On our second day in Vienna, our group met with Dr. Bruce Leimsidor. The lecture was hosted in the professors’ apartment, where we clustered around Dr. Leimsidor in the living room. Students, professors, and Dr. Leimsidor sat in mismatched kitchen chairs, drinking water out of ceramic mugs – and the following lecture was, in some ways, as informal as the setting. As he traced the origins of mass migration in Europe from the Second World War, Dr. Leimsidor spoke frankly and confidently about the conclusions years of working as a resettlement and asylum expert had led him to form. I was struck, in particular, by one thing Dr. Leimsidor said. Despite his personal skepticism in the ability of the European Union to withstand the current number of migrants arriving, he was confidant that things could have been handled better at the start. “They (the countries of Europe) knew that people were coming, and they were unprepared,” Dr. Leimsidor said simply.
Another thing we have discussed time and time again on this trip is the language surrounding refugeeism. In the discussion Dr. Deckard hosted, for example, we talked about the difference (in actual definition and connotation) between a migrant, an asylum-seeker, a refugee, and ex-pat, and an immigrant. Dr. Leimsidor touched on this and the importance of the way we discuss migrants when he spoke about the initial influx of refugees, which the media described as “a flood” that “poured” into Europe. Early on, it wasn’t a flood, Dr. Leimsidor explained, and these words caused unnecessary panic that has bloomed into a fear of immigrants and islamophobia that we see today in Europe and Austria today.
In discussing this original depiction of migration by the media, Dr. Leimsidor reminded me of my own preconceived ideas of what Austria would be like. As half-formed as my bias had been, I remembered being mildly surprised by Vienna in the early days of the trip. Regardless of district, I found myself surrounded by lovely, pale buildings whose designs, although not identical, hint at some common, floating understanding of Baroque. In Austria’s capital, I found a culturally diverse group of (ironically) uniformly well-dressed people, and streets so clean the tram tracks shine. In this surprise, I recognized the way that the reporting of the refugee crisis has influenced me. What had I been looking for?
Perhaps my knowledge of overburdened countries in the EU left some part of me expecting to see refugees bulging out of buildings, or dragging suitcases through the streets. Maybe our class discussions on the rising power of far right parties such as the FPO had me imagining party members marching in the street with anti-immigration, anti-EU banners. Instead, I saw that every above ground tram is adorned with a small gay pride flag, and that white, native Austrians happily eat at the many Turkish food carts and restaurants that are scattered throughout the city – the Turks being a prior group of migrants that arrived as guest workers and also faced serious discrimination.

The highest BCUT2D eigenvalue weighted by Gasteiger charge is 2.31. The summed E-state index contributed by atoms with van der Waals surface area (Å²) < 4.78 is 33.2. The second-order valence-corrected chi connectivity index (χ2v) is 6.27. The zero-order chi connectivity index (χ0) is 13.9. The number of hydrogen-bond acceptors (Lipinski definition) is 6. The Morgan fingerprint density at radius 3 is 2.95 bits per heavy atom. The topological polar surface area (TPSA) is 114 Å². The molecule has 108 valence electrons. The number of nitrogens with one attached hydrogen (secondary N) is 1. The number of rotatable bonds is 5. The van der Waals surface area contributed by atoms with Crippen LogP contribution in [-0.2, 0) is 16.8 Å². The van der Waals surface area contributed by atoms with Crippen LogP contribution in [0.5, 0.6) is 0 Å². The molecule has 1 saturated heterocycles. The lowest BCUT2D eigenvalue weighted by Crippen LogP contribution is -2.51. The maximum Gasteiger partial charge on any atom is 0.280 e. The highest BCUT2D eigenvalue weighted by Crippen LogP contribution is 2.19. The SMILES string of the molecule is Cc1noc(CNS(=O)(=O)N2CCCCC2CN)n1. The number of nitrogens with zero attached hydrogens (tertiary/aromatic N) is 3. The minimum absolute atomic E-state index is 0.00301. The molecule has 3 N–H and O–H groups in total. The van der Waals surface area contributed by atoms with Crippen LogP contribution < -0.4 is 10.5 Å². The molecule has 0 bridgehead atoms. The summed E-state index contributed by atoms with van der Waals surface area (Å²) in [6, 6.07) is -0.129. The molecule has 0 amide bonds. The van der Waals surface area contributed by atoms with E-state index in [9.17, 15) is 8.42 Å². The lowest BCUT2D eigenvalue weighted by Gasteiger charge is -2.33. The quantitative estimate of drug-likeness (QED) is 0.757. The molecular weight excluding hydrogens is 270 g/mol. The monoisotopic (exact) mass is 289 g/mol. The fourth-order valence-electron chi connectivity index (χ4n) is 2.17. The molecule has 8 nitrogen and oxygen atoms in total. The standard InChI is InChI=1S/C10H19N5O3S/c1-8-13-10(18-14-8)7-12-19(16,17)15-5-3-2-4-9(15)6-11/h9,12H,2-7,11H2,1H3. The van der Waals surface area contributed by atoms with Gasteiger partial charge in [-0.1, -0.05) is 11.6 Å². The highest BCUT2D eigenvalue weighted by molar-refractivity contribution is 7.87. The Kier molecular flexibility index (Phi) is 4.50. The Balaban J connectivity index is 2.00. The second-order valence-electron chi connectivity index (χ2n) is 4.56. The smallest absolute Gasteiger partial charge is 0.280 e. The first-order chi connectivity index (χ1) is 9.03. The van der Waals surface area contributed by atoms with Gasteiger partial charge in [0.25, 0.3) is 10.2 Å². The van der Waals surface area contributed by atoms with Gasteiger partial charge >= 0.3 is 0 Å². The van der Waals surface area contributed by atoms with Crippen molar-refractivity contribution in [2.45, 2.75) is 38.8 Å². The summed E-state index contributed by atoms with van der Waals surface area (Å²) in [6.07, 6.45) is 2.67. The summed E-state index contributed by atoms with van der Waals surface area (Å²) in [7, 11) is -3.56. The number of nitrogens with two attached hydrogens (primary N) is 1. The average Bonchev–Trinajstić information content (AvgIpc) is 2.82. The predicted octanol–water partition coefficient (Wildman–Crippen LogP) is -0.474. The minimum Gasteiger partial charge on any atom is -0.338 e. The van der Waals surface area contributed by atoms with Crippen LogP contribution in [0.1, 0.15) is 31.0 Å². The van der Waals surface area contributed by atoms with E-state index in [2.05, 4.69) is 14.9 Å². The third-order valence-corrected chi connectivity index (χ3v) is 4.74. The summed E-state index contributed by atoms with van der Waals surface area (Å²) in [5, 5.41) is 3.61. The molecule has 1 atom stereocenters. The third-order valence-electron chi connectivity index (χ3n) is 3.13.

Shaken by the recent terrorist attack in Manchester, and having recently read A Murder in Amsterdam by Ian Buruma, I suppose I must admit that there was also buried within me the expectation to see some visible indicator of refugees rejecting the Western culture of their new home. Attached below is a picture I took of the only graffiti regarding this issue that I saw. While my fears were not reaffirmed by what I saw on the surface of the city, the museums, lectures, and discussions I have attended throughout the course of this trip have left me with even more questions than I began with and an entirely new set of concerns.
Without even acknowledging the situation in Syria and elsewhere that has caused what is now a flood of asylum seekers, or even addressing the macro issues that the EU faces in balancing its countries that are both refusing immigrants or straining under the load of too many, this trip has enlightened me as to all of the technical and social issues that face refugees once they reach their destination.
Immediately upon arrival, the migrants are separated socially from their new countrymen by the language barrier, which will certainly prevent them from employment opportunities for the advanced, service positions they may have previously held, if not from finding a job at all. In a vicious cycle, the migrants do not have time to learn a new language because they desperately need to work to provide for themselves their families, but they cannot find work because they cannot speak the language. This is exacerbated by the technicalities of achieving legal asylum.
I learned of this intangible, tangled network of complications in particular through my conversations with Dr. Ceka and the presentation my group received when we visited the IOM. Until the immigrants become legal refugees, they cannot participate in integration programs, receive government benefits, attend school, or legally work. Even if a refugee obtains asylum, certain statuses are not indefinite, and refugees who enter illegally face – as Dr. Leimsidor described it – a government that is “constantly hunting them down.”
When I took the photo below, I was on my way to attend an event hosted by an organization called Refugees Welcome. At this meeting, I met a young man from Syria named Jack who had been living in Vienna for just under two years. Talking to Jack has been one of the most impactful experiences for me at this point in the trip. Jack, being the first refugee I have ever spoken to, provided a face to a group of people we have been discussing for months, and supplemented my surmounting understanding of the mountain of issues refugees face.